the (anti)social graph

So much goodness in this article, but this kind of jumped out at me…

Imagine the U.S. Census as conducted by direct marketers – that’s the social graph.

Social networks exist to sell you crap. The icky feeling you get when your friend starts to talk to you about Amway, or when you spot someone passing out business cards at a birthday party, is the entire driving force behind a site like Facebook.

Because their collection methods are kind of primitive, these sites have to coax you into doing as much of your social interaction as possible while logged in, so they can see it. It’s as if an ad agency built a nationwide chain of pubs and night clubs in the hopes that people would spend all their time there, rigging the place with microphones and cameras to keep abreast of the latest trends (and staffing it, of course, with that Mormon bartender).

We’re used to talking about how disturbing this in the context of privacy, but it’s worth pointing out how weirdly unsocial it is, too. How are you supposed to feel at home when you know a place is full of one-way mirrors?

We have a name for the kind of person who collects a detailed, permanent dossier on everyone they interact with, with the intent of using it to manipulate others for personal advantage – we call that person a sociopath. And both Google and Facebook have gone deep into stalker territory with their attempts to track our every action. Even if you have faith in their good intentions, you feel misgivings about stepping into the elaborate shrine they’ve built to document your entire online life.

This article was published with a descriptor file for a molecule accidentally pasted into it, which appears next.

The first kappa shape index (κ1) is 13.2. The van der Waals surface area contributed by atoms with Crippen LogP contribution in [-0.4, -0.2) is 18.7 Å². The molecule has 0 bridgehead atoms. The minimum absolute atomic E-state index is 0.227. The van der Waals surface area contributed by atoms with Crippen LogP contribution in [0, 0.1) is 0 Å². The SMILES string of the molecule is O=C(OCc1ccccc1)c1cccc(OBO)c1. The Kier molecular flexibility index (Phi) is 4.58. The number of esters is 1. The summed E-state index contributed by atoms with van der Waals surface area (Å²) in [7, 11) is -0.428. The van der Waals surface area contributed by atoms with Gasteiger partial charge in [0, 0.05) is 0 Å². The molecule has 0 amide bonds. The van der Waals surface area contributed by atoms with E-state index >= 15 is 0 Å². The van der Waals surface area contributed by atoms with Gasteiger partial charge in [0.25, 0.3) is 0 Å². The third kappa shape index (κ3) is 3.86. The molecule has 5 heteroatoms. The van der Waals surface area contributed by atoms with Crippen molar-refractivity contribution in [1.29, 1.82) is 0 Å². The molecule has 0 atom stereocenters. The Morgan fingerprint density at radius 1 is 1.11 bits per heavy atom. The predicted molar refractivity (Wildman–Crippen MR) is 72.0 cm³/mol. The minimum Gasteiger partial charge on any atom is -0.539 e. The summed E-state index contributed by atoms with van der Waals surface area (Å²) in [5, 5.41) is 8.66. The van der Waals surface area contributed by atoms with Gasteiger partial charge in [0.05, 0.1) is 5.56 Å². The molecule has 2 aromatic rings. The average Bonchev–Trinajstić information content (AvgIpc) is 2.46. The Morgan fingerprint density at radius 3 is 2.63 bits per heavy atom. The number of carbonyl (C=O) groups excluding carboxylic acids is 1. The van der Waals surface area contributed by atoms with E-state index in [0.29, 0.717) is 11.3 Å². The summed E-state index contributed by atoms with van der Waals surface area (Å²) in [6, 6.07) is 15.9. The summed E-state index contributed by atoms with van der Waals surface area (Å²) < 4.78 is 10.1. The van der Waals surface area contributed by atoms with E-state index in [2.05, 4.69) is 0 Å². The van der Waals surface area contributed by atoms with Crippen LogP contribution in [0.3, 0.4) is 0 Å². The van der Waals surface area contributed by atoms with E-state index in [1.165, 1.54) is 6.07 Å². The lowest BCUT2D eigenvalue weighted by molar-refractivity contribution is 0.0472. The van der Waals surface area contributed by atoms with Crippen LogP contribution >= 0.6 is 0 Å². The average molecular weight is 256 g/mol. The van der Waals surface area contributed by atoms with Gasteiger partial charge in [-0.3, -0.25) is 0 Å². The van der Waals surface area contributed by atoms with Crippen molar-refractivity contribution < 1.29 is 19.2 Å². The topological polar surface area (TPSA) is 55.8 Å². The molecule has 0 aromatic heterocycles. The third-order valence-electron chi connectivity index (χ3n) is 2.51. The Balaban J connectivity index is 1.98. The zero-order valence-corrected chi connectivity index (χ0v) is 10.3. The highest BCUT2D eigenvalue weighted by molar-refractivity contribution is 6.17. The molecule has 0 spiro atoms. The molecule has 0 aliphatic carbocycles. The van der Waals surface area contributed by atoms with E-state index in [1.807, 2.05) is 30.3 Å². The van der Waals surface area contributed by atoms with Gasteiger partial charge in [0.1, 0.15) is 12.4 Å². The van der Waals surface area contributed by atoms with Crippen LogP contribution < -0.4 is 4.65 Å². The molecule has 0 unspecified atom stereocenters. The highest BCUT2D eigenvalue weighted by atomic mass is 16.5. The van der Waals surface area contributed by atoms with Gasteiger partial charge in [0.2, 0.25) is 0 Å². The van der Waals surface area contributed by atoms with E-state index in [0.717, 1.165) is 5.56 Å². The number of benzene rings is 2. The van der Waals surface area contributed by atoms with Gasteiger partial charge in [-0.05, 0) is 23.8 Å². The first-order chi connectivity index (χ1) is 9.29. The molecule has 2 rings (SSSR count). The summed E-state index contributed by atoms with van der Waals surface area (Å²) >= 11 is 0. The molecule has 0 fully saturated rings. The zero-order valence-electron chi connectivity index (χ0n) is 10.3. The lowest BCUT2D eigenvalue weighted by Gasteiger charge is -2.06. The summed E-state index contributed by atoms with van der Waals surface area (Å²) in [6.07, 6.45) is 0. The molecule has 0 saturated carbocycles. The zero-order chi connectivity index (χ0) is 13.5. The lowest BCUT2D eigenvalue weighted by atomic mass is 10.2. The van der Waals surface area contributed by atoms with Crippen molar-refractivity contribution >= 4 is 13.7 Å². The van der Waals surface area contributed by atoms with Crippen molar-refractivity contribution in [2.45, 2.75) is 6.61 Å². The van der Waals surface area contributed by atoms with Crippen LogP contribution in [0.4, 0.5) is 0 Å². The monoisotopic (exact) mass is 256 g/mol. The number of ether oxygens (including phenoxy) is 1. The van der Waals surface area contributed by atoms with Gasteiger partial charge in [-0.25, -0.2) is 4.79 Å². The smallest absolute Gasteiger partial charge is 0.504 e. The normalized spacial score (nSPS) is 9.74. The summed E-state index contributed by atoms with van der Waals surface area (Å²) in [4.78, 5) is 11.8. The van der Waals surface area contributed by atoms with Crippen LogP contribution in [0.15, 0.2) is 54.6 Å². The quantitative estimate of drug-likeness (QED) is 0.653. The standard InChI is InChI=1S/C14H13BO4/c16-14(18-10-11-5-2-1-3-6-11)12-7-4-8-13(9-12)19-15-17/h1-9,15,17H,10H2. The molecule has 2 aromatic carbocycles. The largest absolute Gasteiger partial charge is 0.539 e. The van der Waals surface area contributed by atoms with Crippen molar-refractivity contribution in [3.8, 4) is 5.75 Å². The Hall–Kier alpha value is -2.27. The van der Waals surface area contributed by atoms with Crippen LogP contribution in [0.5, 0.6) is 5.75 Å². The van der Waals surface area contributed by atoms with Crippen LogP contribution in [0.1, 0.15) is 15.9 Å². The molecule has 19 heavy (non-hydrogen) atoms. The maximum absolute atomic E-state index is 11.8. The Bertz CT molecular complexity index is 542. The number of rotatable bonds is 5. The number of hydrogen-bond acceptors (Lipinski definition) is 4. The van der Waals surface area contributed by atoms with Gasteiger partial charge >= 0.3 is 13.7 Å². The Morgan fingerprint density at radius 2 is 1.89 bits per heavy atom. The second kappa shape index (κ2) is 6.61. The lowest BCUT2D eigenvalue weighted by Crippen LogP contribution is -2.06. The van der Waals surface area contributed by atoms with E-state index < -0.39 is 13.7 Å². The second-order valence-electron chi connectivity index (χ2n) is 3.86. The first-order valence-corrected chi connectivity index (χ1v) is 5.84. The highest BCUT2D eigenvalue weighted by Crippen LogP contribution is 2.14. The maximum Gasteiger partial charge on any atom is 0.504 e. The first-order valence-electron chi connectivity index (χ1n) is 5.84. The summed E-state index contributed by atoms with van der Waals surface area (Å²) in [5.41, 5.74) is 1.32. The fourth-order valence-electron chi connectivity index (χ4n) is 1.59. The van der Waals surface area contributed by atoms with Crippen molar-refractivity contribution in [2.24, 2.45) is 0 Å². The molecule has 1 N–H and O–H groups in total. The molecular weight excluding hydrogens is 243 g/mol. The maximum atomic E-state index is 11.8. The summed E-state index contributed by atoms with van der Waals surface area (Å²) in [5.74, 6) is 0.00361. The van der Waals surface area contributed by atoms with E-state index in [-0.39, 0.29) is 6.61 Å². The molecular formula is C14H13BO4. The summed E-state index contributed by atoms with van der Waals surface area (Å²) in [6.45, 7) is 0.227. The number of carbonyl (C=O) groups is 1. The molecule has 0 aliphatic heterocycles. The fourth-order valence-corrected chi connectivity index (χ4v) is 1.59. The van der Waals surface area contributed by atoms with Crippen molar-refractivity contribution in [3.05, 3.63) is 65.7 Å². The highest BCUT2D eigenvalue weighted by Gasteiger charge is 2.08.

Open data advocates tell us the answer is to reclaim this obsessive dossier for ourselves, so we can decide where to store it. But this misses the point of how stifling it is to have such a permanent record in the first place. Who does that kind of thing and calls it social?

(emphasis mine)

The whole Reclaim project has been about withdrawing from the hosted social networks in an attempt to control how things are presented while also short-circuiting the tracking and analytics that are sold to marketeers.

Since I’ve been posting all of my stuff here, instead of Out There, it’s definitely felt less social. I can’t see a “social graph” of who reads what I write, or sees what I post, or +1s stuff, etc… And, since I don’t run any web analytics on my site (aside from truly rudimentary apache log crunching), I don’t even have a rough idea of how many people read/see/etc… what I do.

If it’s less “social” (if tapping into a corporately-monotized social graph makes it social), it’s also feeling more… valuable? meaningful? It’s become less about metrics (impact, readers, page views, etc…) and more about… Well, I don’t know, really… I’m seeing my site, and the stuff I do here, more as documentation. A living documentary project, rather than an obsessive collection of synthetic “friendships”. That’s an interesting angle I hadn’t considered when I started my version of the Reclaim project

(other posts on the same article, by John Gruber and Stephen Downes)